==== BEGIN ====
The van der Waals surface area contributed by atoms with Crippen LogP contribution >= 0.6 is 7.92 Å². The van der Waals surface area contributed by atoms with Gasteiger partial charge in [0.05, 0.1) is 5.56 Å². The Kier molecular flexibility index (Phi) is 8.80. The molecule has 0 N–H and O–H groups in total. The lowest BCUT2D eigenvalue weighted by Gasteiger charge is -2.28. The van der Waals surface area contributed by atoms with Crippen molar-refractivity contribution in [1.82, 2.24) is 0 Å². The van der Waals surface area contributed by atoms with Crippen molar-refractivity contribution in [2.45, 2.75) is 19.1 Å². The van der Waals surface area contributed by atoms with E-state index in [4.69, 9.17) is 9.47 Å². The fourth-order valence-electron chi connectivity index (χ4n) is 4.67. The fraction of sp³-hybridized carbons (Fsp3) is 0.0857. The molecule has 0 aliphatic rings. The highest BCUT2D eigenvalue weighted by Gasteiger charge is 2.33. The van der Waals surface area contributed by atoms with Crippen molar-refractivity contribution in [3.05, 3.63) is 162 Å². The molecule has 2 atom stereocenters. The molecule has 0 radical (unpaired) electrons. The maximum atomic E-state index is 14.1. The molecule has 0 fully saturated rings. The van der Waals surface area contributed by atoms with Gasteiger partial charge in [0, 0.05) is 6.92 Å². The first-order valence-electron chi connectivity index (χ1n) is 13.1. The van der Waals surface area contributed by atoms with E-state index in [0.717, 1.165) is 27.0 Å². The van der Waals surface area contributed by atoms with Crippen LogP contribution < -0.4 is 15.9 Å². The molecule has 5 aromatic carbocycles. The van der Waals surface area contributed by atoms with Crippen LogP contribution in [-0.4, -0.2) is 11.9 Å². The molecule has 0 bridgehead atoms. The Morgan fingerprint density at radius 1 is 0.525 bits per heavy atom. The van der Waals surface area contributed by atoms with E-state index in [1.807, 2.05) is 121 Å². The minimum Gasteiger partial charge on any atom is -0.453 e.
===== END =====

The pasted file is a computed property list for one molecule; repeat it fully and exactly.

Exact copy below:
The van der Waals surface area contributed by atoms with Crippen LogP contribution >= 0.6 is 7.92 Å². The van der Waals surface area contributed by atoms with Gasteiger partial charge in [0.05, 0.1) is 5.56 Å². The Kier molecular flexibility index (Phi) is 8.80. The molecule has 0 N–H and O–H groups in total. The lowest BCUT2D eigenvalue weighted by Gasteiger charge is -2.28. The van der Waals surface area contributed by atoms with Crippen molar-refractivity contribution in [1.82, 2.24) is 0 Å². The van der Waals surface area contributed by atoms with Crippen molar-refractivity contribution in [2.45, 2.75) is 19.1 Å². The van der Waals surface area contributed by atoms with E-state index in [4.69, 9.17) is 9.47 Å². The fourth-order valence-electron chi connectivity index (χ4n) is 4.67. The fraction of sp³-hybridized carbons (Fsp3) is 0.0857. The molecule has 0 aliphatic rings. The highest BCUT2D eigenvalue weighted by Gasteiger charge is 2.33. The van der Waals surface area contributed by atoms with Crippen molar-refractivity contribution in [3.05, 3.63) is 162 Å². The molecule has 2 atom stereocenters. The molecule has 0 radical (unpaired) electrons. The maximum atomic E-state index is 14.1. The molecule has 0 fully saturated rings. The van der Waals surface area contributed by atoms with Gasteiger partial charge in [0, 0.05) is 6.92 Å². The first-order valence-electron chi connectivity index (χ1n) is 13.1. The van der Waals surface area contributed by atoms with E-state index in [0.717, 1.165) is 27.0 Å². The van der Waals surface area contributed by atoms with Crippen LogP contribution < -0.4 is 15.9 Å². The molecule has 5 aromatic carbocycles. The van der Waals surface area contributed by atoms with Crippen LogP contribution in [-0.4, -0.2) is 11.9 Å². The molecule has 0 bridgehead atoms. The Morgan fingerprint density at radius 1 is 0.525 bits per heavy atom. The van der Waals surface area contributed by atoms with E-state index in [1.807, 2.05) is 121 Å². The minimum Gasteiger partial charge on any atom is -0.453 e.